Ellery Queen Mystery Magazine continues its 75th year celebration with another collection of classic and new stories. Collectively, they demonstrate many of the forms this genre can take. Whether you prefer cozies or police procedurals or amateur detectives or hardboiled, you will find them in EQMM’s pages. From the August issue, which celebrates past EQMM editors, here are four of my favorites:
• In “The Ten-Cent Murder,” the first EQMM editor, Frederic Dannay, teams up with his real-life friend Dashiell Hammett to solve a crime in 1950s Manhattan. Joseph Goodrich, whose play Panic won the 2008 Best Play award from the Mystery Writers of America, adopted a period tone for this amateur sleuth outing.
• I always enjoy Dave Zeltserman’s stories and their sly humor. This month Zeltserman deviates from his Julius Katz private-eye series to present a classic noir tale. In “The Caretaker of Lorne Green,” a man on the run from the mob poses as a home health aide and plans to rob his elderly, wheelchair-bound client, but which of them is more ruthless?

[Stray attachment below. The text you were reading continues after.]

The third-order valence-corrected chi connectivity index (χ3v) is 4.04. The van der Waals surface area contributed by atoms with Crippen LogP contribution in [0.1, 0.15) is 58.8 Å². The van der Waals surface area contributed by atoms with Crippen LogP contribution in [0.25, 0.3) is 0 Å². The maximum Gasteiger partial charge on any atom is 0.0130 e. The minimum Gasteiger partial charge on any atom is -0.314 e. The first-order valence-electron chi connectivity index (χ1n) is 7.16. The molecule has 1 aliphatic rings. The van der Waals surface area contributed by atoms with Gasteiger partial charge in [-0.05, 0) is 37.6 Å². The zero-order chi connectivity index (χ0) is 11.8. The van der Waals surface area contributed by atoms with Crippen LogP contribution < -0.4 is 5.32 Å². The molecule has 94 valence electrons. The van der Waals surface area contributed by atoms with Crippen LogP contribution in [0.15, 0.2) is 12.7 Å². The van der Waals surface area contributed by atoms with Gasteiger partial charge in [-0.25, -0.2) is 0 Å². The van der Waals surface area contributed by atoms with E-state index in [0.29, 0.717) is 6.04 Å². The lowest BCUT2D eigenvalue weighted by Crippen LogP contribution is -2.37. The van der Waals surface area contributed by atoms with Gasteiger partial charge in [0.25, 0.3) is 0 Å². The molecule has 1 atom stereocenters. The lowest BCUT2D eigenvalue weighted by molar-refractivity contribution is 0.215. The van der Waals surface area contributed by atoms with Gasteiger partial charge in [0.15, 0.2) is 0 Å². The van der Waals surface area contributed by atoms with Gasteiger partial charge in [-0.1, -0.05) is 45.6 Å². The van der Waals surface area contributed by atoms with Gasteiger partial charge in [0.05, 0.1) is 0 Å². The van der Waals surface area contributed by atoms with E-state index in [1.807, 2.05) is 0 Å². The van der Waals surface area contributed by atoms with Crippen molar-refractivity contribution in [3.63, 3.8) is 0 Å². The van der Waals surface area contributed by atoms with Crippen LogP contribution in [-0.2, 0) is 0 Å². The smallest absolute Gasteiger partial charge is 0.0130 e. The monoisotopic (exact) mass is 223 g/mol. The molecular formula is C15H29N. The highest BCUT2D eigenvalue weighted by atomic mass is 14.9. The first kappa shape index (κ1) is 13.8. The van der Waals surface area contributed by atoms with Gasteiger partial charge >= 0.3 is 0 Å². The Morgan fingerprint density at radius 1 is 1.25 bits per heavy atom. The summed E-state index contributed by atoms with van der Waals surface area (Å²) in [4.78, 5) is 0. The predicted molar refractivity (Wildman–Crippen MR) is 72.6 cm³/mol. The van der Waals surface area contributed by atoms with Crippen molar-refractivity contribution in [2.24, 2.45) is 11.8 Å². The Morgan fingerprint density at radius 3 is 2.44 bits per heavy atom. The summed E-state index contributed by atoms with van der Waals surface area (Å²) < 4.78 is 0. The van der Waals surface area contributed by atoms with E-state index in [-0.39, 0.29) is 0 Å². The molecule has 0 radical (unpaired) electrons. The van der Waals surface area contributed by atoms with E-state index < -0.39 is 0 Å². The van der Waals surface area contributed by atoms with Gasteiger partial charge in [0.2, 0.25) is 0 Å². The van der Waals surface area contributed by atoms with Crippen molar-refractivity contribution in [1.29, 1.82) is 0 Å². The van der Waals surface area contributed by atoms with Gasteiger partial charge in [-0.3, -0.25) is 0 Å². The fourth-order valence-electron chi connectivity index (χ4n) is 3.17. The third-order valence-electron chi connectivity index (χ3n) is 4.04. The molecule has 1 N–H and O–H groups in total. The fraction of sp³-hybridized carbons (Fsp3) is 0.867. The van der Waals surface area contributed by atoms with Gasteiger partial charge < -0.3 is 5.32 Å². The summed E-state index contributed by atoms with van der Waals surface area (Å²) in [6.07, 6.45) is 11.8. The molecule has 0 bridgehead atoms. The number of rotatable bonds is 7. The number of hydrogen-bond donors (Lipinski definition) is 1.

• Jonathan Moore’s compelling police procedural, “A Swimmer from the Dolphin Club,” begins with the discovery of a woman’s backpack, shoes, and neatly folded clothes underneath San Francisco’s Bay Bridge. Suicide? Murder? Disappearance? Will the truth come too late? Moore’s most recent book is 2016’s The Poison Artist, which Stephen King called “an electrifying read . . . I haven’t read anything so terrifying since Red Dragon.” High praise from the master.
• In Ruth Graviros’s psychological tale “Ted Bundy’s Father,” you are gradually overtaken by the same horror that grips the late middle-aged protagonist, Warner Chadason. Chadason has “enjoyed an unthreatened life,” as the author puts it early on, a life about to explode disastrously. His name reveals all. Graviros was a pseudonym used by EQMM’s second editor, Eleanor Sullivan.
EQMM regularly includes reviews of new books, as well as a monthly rundown of mystery/crime blogs and websites worth following up on, as well as additional features, especially in this 75th year. You can subscribe on the website or through Amazon. Or obtain the August issue here: